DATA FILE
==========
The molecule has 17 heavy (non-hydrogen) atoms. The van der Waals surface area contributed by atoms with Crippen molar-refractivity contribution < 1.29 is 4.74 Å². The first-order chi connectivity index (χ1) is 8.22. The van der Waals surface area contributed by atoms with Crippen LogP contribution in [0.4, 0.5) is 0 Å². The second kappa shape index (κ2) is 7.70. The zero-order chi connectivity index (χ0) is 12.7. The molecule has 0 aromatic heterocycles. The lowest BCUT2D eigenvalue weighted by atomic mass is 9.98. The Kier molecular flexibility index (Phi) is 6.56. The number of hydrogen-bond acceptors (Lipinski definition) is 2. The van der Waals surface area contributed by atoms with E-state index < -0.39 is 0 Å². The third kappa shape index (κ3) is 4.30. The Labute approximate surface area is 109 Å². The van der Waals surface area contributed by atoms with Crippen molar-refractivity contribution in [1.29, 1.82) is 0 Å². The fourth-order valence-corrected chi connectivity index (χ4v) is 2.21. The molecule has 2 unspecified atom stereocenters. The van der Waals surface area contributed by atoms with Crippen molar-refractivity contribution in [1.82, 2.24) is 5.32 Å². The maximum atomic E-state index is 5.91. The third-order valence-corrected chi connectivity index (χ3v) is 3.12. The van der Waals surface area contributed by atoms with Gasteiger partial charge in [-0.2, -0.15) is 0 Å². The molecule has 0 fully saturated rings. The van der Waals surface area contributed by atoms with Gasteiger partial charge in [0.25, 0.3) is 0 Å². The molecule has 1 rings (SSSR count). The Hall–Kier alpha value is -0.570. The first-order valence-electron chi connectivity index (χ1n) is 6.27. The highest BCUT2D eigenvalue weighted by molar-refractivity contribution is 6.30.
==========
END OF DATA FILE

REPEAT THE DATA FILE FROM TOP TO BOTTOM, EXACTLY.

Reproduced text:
The molecule has 17 heavy (non-hydrogen) atoms. The van der Waals surface area contributed by atoms with Crippen molar-refractivity contribution < 1.29 is 4.74 Å². The first-order chi connectivity index (χ1) is 8.22. The van der Waals surface area contributed by atoms with Crippen LogP contribution in [0.4, 0.5) is 0 Å². The second kappa shape index (κ2) is 7.70. The zero-order chi connectivity index (χ0) is 12.7. The molecule has 0 aromatic heterocycles. The lowest BCUT2D eigenvalue weighted by atomic mass is 9.98. The Kier molecular flexibility index (Phi) is 6.56. The number of hydrogen-bond acceptors (Lipinski definition) is 2. The van der Waals surface area contributed by atoms with E-state index < -0.39 is 0 Å². The third kappa shape index (κ3) is 4.30. The Labute approximate surface area is 109 Å². The van der Waals surface area contributed by atoms with Crippen molar-refractivity contribution in [1.29, 1.82) is 0 Å². The fourth-order valence-corrected chi connectivity index (χ4v) is 2.21. The molecule has 2 unspecified atom stereocenters. The van der Waals surface area contributed by atoms with Crippen molar-refractivity contribution in [1.82, 2.24) is 5.32 Å². The maximum atomic E-state index is 5.91. The third-order valence-corrected chi connectivity index (χ3v) is 3.12. The van der Waals surface area contributed by atoms with Gasteiger partial charge in [-0.2, -0.15) is 0 Å². The molecule has 0 fully saturated rings. The van der Waals surface area contributed by atoms with Gasteiger partial charge in [0.25, 0.3) is 0 Å². The molecule has 1 rings (SSSR count). The Hall–Kier alpha value is -0.570. The first-order valence-electron chi connectivity index (χ1n) is 6.27. The highest BCUT2D eigenvalue weighted by molar-refractivity contribution is 6.30.